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Pennywise receives makeover for ‘It’

IT+the+clown%0A%0ACourtesy+of+itmovie
IT the clown

Courtesy of itmovie

IT the clown Courtesy of itmovie

IT the clown Courtesy of itmovie


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27 years later, It is back.

Pennywise the Dancing Clown, otherwise known as “It,” takes children and kills them to feed his hunger. In perhaps a nod to viewers who are aware of the previous movie and the source novel by Stephen King, “It” is said to come back every 27 years, and this new remake is released 27 years after the first movie. In a way, Pennywise is coming back into a new generation: in reality as well as fiction.

The story begins with Bill Denbrough giving his younger brother Georgie a paper boat. Georgie then lets the boat sail down the side of the street, in the midst of a downpour, and unintentionally, into a drain. Georgie tries to retrieve it, but Pennywise waits to claim his victim. Georgie goes missing and the story is set into motion as Bill and a group of his friends start looking into Georgie’s disappearance.

As the group of kids begin to look more and more into the mystery, they start seeing the clown himself, or even the eerie passing of his mark, the red balloon. Mysteries and tragedies continue to haunt the town as children continue to go missing, and the group begins to discover Its 27 year cycle.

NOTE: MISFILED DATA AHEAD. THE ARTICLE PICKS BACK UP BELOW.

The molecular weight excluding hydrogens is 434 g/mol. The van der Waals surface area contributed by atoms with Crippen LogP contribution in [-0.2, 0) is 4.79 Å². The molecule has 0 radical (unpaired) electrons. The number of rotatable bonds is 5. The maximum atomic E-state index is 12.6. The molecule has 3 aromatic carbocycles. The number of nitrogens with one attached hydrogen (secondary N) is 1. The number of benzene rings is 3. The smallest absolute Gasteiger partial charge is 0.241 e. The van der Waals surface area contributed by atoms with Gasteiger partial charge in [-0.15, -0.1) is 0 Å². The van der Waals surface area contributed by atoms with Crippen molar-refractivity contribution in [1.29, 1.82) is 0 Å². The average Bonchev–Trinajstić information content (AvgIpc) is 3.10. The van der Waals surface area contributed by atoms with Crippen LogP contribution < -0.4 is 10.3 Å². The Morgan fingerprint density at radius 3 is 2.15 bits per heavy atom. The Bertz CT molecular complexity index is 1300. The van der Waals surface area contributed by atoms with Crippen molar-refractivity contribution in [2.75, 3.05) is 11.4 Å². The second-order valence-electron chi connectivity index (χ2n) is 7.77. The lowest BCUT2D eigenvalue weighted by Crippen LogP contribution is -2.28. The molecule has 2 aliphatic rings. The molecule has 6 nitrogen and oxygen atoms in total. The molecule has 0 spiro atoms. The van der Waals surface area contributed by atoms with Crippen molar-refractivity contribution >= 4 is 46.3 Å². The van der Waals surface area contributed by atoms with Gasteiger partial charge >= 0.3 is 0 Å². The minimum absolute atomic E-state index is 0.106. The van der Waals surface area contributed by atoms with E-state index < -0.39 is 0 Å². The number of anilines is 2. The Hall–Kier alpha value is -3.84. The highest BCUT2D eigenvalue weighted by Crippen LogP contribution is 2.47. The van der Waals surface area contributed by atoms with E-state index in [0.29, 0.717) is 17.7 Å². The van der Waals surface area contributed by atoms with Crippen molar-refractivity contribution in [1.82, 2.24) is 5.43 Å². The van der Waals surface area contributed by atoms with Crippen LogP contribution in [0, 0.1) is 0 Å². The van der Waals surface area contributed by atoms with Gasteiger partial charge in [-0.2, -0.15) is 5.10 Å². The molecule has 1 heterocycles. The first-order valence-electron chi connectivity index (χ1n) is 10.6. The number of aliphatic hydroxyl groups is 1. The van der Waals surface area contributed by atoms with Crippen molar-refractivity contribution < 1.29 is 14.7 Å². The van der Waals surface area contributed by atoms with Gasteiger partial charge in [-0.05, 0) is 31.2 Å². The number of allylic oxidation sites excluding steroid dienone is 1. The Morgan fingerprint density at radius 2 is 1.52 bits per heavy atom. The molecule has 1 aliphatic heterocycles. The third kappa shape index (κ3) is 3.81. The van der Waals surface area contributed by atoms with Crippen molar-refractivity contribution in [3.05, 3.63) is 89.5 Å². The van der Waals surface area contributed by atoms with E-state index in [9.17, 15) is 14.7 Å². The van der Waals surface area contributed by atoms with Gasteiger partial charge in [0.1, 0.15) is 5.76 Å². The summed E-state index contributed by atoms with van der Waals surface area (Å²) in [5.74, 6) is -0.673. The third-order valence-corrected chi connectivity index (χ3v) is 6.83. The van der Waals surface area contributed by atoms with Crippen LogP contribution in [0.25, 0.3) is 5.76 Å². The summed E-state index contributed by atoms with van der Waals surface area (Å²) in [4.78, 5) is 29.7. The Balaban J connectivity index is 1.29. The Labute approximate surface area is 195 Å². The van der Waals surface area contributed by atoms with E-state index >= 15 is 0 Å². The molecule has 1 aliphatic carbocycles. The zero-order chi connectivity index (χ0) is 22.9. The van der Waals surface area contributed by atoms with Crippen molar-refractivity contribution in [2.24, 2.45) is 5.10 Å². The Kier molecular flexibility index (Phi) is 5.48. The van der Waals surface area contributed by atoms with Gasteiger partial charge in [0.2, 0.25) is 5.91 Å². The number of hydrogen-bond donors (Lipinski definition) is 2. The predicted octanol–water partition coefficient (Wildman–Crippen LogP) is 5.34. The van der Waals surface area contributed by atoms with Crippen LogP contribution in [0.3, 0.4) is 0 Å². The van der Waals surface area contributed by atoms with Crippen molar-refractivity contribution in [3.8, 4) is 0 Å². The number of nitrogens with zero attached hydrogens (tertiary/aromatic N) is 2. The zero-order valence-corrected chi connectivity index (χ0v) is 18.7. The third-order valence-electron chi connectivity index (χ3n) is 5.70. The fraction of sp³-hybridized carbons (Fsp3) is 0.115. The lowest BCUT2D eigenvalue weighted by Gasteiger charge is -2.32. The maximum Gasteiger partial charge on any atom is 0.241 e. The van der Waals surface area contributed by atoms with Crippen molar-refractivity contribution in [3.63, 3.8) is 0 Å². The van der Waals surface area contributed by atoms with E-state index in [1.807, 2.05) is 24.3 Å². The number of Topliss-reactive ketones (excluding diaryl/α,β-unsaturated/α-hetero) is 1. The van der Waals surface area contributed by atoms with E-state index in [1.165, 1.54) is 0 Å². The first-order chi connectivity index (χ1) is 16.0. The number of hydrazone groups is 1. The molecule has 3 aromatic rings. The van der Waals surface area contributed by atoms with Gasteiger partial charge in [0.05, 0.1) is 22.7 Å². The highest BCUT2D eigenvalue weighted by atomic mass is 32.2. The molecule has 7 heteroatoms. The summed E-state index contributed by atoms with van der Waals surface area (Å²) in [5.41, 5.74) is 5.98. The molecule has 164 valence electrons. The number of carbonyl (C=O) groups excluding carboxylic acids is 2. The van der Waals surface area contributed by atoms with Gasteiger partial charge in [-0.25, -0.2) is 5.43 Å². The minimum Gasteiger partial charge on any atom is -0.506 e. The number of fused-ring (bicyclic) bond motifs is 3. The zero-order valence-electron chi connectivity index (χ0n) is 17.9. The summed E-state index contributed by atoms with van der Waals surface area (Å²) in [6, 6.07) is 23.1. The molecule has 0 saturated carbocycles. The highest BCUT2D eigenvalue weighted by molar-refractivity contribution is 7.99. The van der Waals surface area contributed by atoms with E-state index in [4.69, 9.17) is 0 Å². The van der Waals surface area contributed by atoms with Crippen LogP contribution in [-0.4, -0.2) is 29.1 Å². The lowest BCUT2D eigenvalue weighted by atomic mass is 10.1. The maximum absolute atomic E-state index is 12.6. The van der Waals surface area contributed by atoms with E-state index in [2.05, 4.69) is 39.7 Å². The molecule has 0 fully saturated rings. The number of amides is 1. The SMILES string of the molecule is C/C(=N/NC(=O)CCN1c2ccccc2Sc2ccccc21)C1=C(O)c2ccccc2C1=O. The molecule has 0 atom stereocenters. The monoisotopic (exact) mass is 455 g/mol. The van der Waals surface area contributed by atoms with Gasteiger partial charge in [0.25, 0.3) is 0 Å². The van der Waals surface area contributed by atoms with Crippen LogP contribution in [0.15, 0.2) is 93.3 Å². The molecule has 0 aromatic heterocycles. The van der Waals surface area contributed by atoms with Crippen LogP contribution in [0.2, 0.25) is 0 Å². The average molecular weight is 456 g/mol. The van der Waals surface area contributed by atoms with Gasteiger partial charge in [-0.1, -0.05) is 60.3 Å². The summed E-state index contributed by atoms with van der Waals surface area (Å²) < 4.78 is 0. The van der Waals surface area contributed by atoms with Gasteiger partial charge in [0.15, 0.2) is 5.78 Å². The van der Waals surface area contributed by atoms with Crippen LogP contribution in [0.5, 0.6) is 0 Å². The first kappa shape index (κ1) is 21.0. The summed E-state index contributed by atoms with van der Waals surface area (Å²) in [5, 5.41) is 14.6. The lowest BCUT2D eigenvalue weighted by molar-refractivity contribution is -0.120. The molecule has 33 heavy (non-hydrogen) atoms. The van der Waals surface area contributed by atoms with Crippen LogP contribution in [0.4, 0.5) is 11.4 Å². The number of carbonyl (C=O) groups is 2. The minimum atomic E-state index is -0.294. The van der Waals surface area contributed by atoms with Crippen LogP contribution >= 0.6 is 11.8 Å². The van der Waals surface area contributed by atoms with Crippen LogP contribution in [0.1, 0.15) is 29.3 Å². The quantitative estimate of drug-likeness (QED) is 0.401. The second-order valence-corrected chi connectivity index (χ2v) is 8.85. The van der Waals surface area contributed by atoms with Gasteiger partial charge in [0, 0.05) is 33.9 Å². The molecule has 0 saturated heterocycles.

In contrast to the original, the new movie gave more of an insight into each of the kid’s lives. As a vehicle of this, Pennywise uses the fears of each kid to torment them in unique ways. For example, Beverly Marsh fears blood, and the origin of which is multi-layered.

The movie gives room for the viewer to believe she is afraid of blood, in part, due to how it seems like her father has sexually abused her, and as the movie progresses the father keeps asking if Beverly is still his “little girl.” In the first movie, we get this insight as well, but the difference is slight but extremely important; Pennywise possesses her father and tries to sexually abuse her. Pennywise is manipulating Beverly’s pre-existing fear of her father. In the remake, Pennywise does not possess her father, but her father still tries to abuse her.

A difference I noticed in the movies the design change of Pennywise between the 1990 version and the recent remake. Outside of the expected graphics update that comes with 30 years of technological development, the aesthetic of the clown has evolved into a nightmare apparition compared to the cartoon-ish feeling of the original.

Overall, I would rate the movie a 4 out of 5. There were scary jump scenes, but there was also a lot of time getting the story into place. The remake did not meet my personal expectations on being horrified, but I still haven’t forgotten how terrified I was of clowns after watching the original as a kid.

Jessica Castillo can be reached at [email protected] or @_itzjess on Twitter.

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Pennywise receives makeover for ‘It’